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In Deal With Far-right Leader, Netanyahu Edges Closer to Reelection. Next Up: The Kahanists

Zehut chairman has a couple of weeks to enjoy the legitimacy Netanyahu just gave him, but after the election he and his cannabis reform will be at the prime minister's mercy

Yossi Verter
Yossi Verter
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Moshe Feiglin and Benjamin Netanyahu, flanked by Zehut candidate Ronit Dror and Likud MK Sharren Haskel.
Moshe Feiglin and Benjamin Netanyahu, flanked by Zehut candidate Ronit Dror and Likud MK Sharren Haskel.
Yossi Verter
Yossi Verter

With gushing words and without even blushing, Prime Minister Benjamin Netanyahu described on Thursday the magnificent relationship he and the leader of the far-right Zehut party managed to nurture in a single conversation. With Netanyahu, friendship is always a result of political pressure or constraint. When those disappear, so does the "friendship," and all promises and agreements fade away. (Latest election polls – click here)

All 120 Knesset seats could be filled with people whom Netanyahu has promised something in the last a quarter of a century. The beautiful— or disturbing — thing with Netanyahu is that when he commits, shakes hands and looks his ally straight in the eye, behind closed doors or in public, he genuinely believes himself.

Haaretz Weekly Ep. 36Credit: Haaretz

>> Latest polls: Israel election 2019The mistake that strategic voters make | Opinion

Zehut Chairman Moshe Feiglin demanded that his agreement with Netanyahu be presented to the public, as an insurance policy. Feiglin should call Finance Minister Moshe Kahlon, who left Likud and to whom Netanyahu promised the position of Israel Lands Administration chief in a joint press conference on the eve of the 2013 election.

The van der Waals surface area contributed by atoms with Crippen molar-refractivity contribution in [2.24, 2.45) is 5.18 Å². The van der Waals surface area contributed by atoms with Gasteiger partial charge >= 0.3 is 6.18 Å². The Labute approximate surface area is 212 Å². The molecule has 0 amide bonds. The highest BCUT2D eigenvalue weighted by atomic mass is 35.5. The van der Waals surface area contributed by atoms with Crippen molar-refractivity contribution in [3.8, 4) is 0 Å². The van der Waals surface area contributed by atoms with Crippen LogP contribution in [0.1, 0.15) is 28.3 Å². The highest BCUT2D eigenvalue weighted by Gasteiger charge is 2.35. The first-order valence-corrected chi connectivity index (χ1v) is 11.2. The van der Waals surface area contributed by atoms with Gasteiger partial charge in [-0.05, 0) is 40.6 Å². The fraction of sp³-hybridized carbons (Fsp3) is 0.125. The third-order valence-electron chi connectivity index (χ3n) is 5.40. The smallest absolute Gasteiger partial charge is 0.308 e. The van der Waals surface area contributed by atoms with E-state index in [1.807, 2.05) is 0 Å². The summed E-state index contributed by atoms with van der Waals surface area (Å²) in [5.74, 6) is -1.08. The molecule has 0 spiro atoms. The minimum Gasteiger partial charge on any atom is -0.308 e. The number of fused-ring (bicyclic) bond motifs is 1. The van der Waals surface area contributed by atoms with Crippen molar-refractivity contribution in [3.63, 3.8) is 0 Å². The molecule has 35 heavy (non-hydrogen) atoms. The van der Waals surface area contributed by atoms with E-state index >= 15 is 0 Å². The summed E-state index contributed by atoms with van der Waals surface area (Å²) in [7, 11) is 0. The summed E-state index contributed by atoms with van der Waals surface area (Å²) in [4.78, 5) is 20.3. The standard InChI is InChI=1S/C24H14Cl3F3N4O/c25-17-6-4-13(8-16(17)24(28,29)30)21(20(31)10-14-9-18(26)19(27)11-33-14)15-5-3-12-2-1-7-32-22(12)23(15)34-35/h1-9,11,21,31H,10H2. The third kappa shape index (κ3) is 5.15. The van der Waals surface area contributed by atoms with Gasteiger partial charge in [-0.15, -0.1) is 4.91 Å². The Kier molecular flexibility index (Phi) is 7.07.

"I see you as a minister in the government," Netanyahu told Feiglin in a joint press conference. But the prime minister didn't say, "I pledge to make you a minister." Should Netanyahu break his promise, he could quote the late Prime Minister Ariel Sharon, who said: "Things you see from here, you don't see from there."

Netanyahu can be very pleased. Netanyahu paid with a post-dated check, and got his merchandise in cash, and that's an accomplishment. Zehut is worth, on its best day, some two Knesset seats. If half of its voters follow Feiglin to Likud, the extra Knesset seat Feiglin would bring with him could be the difference between a fifth term for Netanyahu or his defeat.

Netanyahu acts methodically. He's like someone clearing a minefield. Where there's a problem, he will do anything to resolve it. Feiglin was a serious obstacle who was in Netanyahu's way – and he was pushed out of the way. Next in line are the Kahanist members of the Otzma Yehudit party. Negotiating with them would be more complicated for Netanyahu, because even our prime minister, who has lost all his brakes and morals over the past few years, wouldn't think of offering Itamar Ben-Gvir a ministerial post. Or would he?

Itamar Ben-Gvir of Otzma Yehudit at the party's campaign launch in Jerusalem, July 6, 2019. Credit: Olivier Fitoussi

The cannabis reform that Netanyahu promised Feglin in exchange for dropping out of the election is good news for hundreds of patients who are experiencing excruciating pain. But Feiglin, even if appointed "cannabis minister," wouldn't have any leverage to carry it out. He has no choice but to count on Netanyahu's goodwill – if he is elected prime minister and manages to form the next government –and on his coalition partners' willingness to support it.

The story here isn't what Feiglin was promised, but rather the quid pro quo. "Follow the money," Deep Throat told Bob Woodward during the Watergate scandal. The law explicitly says that monetary compensation (through payment of past debts, for example) in exchange for an appointment or an agreement to drop out of an election is bribery.

A different kind of deal was made here: One that involves not covering debts, but rather taking part in financing the current campaign (which has only two and a half weeks remaining). It smells and requires a probe by the attorney general.

During Netanyahu's second term, in 2009-2013, when he still exhibited signs of statesmanship and responsibility, Feiglin – then a Likud lawmaker – was at the head of his list of targets. Netanyahu fought him daily. He forbade his party colleagues to participate in the Manhigut Yehudit movement headed by Feiglin and threatened heavy penalties for anyone who did so. When Feiglin was reelected to Likud's Knesset slate, the party's chairman kicked him out in what was a sketchy legal move.

On Thursday, Netanyahu gave Feiglin the legitimacy he has sought ever since he entered politics. He is no longer an outcast and is now an ally, a partner in values and vision and whatnot. He has two and a half weeks to enjoy the sunlight and glory that he has won. After September 17, the game will begin anew.

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